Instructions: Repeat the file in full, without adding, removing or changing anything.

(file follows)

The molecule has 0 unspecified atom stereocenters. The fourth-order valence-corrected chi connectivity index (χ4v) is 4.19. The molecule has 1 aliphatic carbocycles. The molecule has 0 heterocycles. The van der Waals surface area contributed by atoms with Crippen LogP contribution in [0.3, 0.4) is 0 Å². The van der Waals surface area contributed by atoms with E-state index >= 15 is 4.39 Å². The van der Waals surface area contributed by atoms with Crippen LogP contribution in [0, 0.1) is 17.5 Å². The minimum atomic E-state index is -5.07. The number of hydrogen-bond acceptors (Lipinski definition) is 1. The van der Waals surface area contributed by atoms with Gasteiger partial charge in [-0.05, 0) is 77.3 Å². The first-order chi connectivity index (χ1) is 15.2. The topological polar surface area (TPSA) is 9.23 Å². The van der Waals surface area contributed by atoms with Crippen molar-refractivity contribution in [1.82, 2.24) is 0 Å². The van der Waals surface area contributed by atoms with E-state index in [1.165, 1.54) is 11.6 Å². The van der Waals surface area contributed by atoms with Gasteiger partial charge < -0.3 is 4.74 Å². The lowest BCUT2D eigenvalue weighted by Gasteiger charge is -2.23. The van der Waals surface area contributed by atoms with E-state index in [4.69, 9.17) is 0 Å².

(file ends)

The molecule has 0 unspecified atom stereocenters. The fourth-order valence-corrected chi connectivity index (χ4v) is 4.19. The molecule has 1 aliphatic carbocycles. The molecule has 0 heterocycles. The van der Waals surface area contributed by atoms with Crippen LogP contribution in [0.3, 0.4) is 0 Å². The van der Waals surface area contributed by atoms with E-state index >= 15 is 4.39 Å². The van der Waals surface area contributed by atoms with Crippen LogP contribution in [0, 0.1) is 17.5 Å². The minimum atomic E-state index is -5.07. The number of hydrogen-bond acceptors (Lipinski definition) is 1. The van der Waals surface area contributed by atoms with Gasteiger partial charge in [-0.05, 0) is 77.3 Å². The first-order chi connectivity index (χ1) is 15.2. The topological polar surface area (TPSA) is 9.23 Å². The van der Waals surface area contributed by atoms with Crippen molar-refractivity contribution in [1.82, 2.24) is 0 Å². The van der Waals surface area contributed by atoms with E-state index in [1.165, 1.54) is 11.6 Å². The van der Waals surface area contributed by atoms with Gasteiger partial charge < -0.3 is 4.74 Å². The lowest BCUT2D eigenvalue weighted by Gasteiger charge is -2.23. The van der Waals surface area contributed by atoms with E-state index in [4.69, 9.17) is 0 Å².